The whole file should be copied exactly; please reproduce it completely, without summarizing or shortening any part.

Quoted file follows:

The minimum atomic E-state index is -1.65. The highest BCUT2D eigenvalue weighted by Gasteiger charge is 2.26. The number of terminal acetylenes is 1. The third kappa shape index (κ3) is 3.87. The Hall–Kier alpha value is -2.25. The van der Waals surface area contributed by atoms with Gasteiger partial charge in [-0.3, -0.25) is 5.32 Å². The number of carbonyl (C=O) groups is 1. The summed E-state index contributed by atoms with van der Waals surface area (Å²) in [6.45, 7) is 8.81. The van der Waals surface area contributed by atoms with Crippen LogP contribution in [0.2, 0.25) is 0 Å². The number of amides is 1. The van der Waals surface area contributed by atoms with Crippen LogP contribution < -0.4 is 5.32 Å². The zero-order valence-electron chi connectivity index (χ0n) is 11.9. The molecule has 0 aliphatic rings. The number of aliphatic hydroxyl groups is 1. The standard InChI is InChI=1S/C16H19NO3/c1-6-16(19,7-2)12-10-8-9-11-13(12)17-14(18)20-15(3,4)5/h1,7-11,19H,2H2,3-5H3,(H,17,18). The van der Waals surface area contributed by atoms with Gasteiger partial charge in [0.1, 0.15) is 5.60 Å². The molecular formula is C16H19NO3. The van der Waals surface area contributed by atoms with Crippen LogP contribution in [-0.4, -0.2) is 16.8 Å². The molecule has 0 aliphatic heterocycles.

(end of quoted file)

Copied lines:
The minimum atomic E-state index is -1.65. The highest BCUT2D eigenvalue weighted by Gasteiger charge is 2.26. The number of terminal acetylenes is 1. The third kappa shape index (κ3) is 3.87. The Hall–Kier alpha value is -2.25. The van der Waals surface area contributed by atoms with Gasteiger partial charge in [-0.3, -0.25) is 5.32 Å². The number of carbonyl (C=O) groups is 1. The summed E-state index contributed by atoms with van der Waals surface area (Å²) in [6.45, 7) is 8.81. The van der Waals surface area contributed by atoms with Crippen LogP contribution in [0.2, 0.25) is 0 Å². The number of amides is 1. The van der Waals surface area contributed by atoms with Crippen LogP contribution < -0.4 is 5.32 Å². The zero-order valence-electron chi connectivity index (χ0n) is 11.9. The molecule has 0 aliphatic rings. The number of aliphatic hydroxyl groups is 1. The standard InChI is InChI=1S/C16H19NO3/c1-6-16(19,7-2)12-10-8-9-11-13(12)17-14(18)20-15(3,4)5/h1,7-11,19H,2H2,3-5H3,(H,17,18). The van der Waals surface area contributed by atoms with Gasteiger partial charge in [0.1, 0.15) is 5.60 Å². The molecular formula is C16H19NO3. The van der Waals surface area contributed by atoms with Crippen LogP contribution in [-0.4, -0.2) is 16.8 Å². The molecule has 0 aliphatic heterocycles.